The Mortification of Sin
You will be killing sin, or sin will be killing you
One of the most valuable of all volumes in the Puritan Paperbacks series: in this faithful and careful abridgement of Owen’s classic work, this foremost of Puritan pastors shows us how to engage in lifelong warfare against the sinful tendencies that remain in us. Owen shows how the power of the Holy Spirit may be relied upon for success in this battle.
Fighting sin with human strength will produce only self-righteousness, superstition and anxiety of conscience. But with faith in Christ, and with the power of the Spirit, victory is certain. The temptations in times like Owen’s and ours are obvious on every side; the remedy to them is clearly pointed out in this practical and helpful book.
TABLE OF CONTENTS
|2||Why the Flesh Must Be Mortified||5|
|3||The Work of the Spirit in Mortification||14|
|4||How Life and Comfort Depend on Mortification||21|
|5||What Mortification Is Not||26|
|6||What Mortification Is||32|
|7||Only Believers Can Mortify Sin||40|
|8||God Requires Universal Obedience||49|
|9||The Dangerous Symptoms of Sin||54|
|10||Seeing Sin for What It Is||65|
|11||A Tender Conscience and a Watchful Heart||76|
|13||Wait for the Verdict of God||101|
|14||The Work of Christ and the Power of the Spirit||116|
This work by Owen is the best I have read so far among books that deal with sin in the believer’s life. There are two unique features of this book that make it so:
1. John Owen gives a biblical balance between human responsibility and divine power. It seems that there are two ditches in approaching a Christian’s sin life, and everything I have read on the subject usually falls into one. Some authors/preachers ONLY emphasize human responsibility. They say “Stop!” but they never say how. Therefore, all the burden of dealing with sin is laid on inadequate shoulders. This is not only a problem in literature, but in the mindset of many conservative evangelicals. Christians are told to deal with sin, to just stop doing it, without any exhortation to trust in God. Grace has not part in the mortification process. Therefore they become weary and the end result is moral failure (even among leadership). The other ditch is an emphasis only on divine grace. Many voices are saying, in regards to sin, to “Let go and let God.” This emphasis on God’s power that ignores human responsibility leads men to a quetistic faith which disengages both the will and the mind, and can lead to many other errors.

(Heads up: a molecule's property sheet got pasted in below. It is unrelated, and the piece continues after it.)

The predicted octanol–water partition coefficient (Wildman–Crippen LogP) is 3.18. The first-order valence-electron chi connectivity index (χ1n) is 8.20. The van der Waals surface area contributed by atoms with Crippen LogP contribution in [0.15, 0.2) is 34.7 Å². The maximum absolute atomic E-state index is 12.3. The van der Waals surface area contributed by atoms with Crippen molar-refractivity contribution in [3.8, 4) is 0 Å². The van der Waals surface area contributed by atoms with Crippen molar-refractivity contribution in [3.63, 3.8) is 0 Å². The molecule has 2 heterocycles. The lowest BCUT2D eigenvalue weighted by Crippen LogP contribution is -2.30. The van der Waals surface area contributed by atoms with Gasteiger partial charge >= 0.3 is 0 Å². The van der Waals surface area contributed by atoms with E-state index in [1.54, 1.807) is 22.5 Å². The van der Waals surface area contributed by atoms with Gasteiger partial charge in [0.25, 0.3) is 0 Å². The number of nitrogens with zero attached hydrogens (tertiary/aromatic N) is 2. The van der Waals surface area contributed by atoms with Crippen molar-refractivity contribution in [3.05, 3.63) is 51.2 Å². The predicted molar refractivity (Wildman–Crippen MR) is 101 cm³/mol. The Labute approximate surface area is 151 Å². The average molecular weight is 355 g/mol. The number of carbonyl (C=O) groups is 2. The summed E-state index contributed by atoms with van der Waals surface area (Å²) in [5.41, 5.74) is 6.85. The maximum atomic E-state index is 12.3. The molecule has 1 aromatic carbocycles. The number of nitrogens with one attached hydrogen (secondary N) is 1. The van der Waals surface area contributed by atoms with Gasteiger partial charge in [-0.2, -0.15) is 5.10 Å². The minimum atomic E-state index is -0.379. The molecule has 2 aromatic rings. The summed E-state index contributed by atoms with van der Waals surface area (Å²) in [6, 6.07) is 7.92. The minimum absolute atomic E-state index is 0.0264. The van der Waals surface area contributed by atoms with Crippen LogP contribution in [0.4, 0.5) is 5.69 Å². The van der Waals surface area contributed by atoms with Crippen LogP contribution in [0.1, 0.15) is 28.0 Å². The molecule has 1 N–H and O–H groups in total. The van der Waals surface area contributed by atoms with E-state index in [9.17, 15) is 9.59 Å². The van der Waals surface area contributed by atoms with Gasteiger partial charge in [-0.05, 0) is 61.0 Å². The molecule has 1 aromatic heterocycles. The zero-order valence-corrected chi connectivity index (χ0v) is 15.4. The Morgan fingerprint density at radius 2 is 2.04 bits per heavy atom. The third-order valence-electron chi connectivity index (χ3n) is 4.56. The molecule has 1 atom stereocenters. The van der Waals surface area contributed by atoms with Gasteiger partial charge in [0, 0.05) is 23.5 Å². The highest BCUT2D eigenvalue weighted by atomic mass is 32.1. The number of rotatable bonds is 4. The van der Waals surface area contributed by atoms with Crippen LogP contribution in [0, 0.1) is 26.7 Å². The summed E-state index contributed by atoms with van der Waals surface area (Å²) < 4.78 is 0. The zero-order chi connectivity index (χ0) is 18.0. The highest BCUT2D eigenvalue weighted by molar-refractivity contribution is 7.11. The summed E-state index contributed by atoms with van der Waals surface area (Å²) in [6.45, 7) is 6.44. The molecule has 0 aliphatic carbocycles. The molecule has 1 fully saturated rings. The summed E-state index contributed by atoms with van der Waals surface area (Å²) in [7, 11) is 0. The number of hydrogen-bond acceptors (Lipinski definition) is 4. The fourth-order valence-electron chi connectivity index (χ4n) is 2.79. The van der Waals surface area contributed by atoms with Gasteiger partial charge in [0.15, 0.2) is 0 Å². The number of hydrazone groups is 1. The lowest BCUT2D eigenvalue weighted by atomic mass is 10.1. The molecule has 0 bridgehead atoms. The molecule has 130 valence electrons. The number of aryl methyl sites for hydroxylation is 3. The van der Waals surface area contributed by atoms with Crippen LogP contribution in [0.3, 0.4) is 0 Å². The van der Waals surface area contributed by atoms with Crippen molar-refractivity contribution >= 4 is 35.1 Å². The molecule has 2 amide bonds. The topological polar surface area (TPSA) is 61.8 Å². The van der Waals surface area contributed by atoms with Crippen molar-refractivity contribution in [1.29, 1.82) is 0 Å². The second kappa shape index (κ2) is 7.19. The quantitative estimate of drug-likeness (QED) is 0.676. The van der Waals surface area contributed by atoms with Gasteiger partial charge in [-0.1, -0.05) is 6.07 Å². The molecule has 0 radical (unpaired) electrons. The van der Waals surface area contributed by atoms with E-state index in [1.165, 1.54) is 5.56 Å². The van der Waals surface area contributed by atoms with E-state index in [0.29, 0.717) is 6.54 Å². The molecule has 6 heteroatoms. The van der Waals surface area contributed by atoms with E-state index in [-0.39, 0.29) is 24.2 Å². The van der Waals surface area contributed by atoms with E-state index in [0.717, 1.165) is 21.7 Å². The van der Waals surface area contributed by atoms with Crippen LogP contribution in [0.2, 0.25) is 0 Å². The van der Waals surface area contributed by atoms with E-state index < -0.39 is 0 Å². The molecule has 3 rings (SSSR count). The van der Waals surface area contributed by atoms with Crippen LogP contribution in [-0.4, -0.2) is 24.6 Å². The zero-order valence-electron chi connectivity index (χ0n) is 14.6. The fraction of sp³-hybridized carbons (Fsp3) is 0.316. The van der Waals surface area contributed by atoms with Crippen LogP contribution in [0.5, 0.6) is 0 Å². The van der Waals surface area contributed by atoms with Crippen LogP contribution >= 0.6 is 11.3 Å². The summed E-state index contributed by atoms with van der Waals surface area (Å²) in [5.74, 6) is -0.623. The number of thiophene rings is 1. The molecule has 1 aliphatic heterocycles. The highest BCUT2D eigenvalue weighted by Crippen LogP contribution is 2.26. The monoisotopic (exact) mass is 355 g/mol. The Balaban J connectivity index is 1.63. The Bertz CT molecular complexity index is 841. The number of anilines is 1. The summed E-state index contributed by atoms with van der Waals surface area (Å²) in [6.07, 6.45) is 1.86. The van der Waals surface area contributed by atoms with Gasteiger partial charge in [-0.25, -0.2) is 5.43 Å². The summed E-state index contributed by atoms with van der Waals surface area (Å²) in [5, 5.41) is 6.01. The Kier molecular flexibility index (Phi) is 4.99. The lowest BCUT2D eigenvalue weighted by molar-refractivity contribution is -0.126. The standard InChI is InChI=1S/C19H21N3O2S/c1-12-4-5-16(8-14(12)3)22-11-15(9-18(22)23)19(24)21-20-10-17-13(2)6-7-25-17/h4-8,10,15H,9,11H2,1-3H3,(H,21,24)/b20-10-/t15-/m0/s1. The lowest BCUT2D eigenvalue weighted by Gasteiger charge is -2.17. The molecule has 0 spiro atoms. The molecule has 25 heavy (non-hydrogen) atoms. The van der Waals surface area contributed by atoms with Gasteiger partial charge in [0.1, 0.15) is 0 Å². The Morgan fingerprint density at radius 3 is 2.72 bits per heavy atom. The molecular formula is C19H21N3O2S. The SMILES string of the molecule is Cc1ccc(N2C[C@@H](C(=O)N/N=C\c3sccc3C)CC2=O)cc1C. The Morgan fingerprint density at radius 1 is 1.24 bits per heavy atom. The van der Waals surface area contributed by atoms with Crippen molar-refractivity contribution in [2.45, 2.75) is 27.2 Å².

Owen, however, looks to Scripture and draws careful conclusions, and gives the reader the full scope of dealing with sin. “Stop, because God will enable you to stop.”
2. John Owen goes far deeper than most books and sermons on a Christian’s sin life, and examines the motives. This subject comes up over and over again in the book. He expounds on the many and varied wrong motives, and shows that if any of these are behind our repentance (or false repentance) than we are not really experiencing “godly sorrow.” This issue of motive is something I have never really seen dealt with in books of this nature, but Owen shows the immense significance of it.
This was the first book I have read by Owen. I’m looking forward to see how this great saint of the Lord will help me in the future.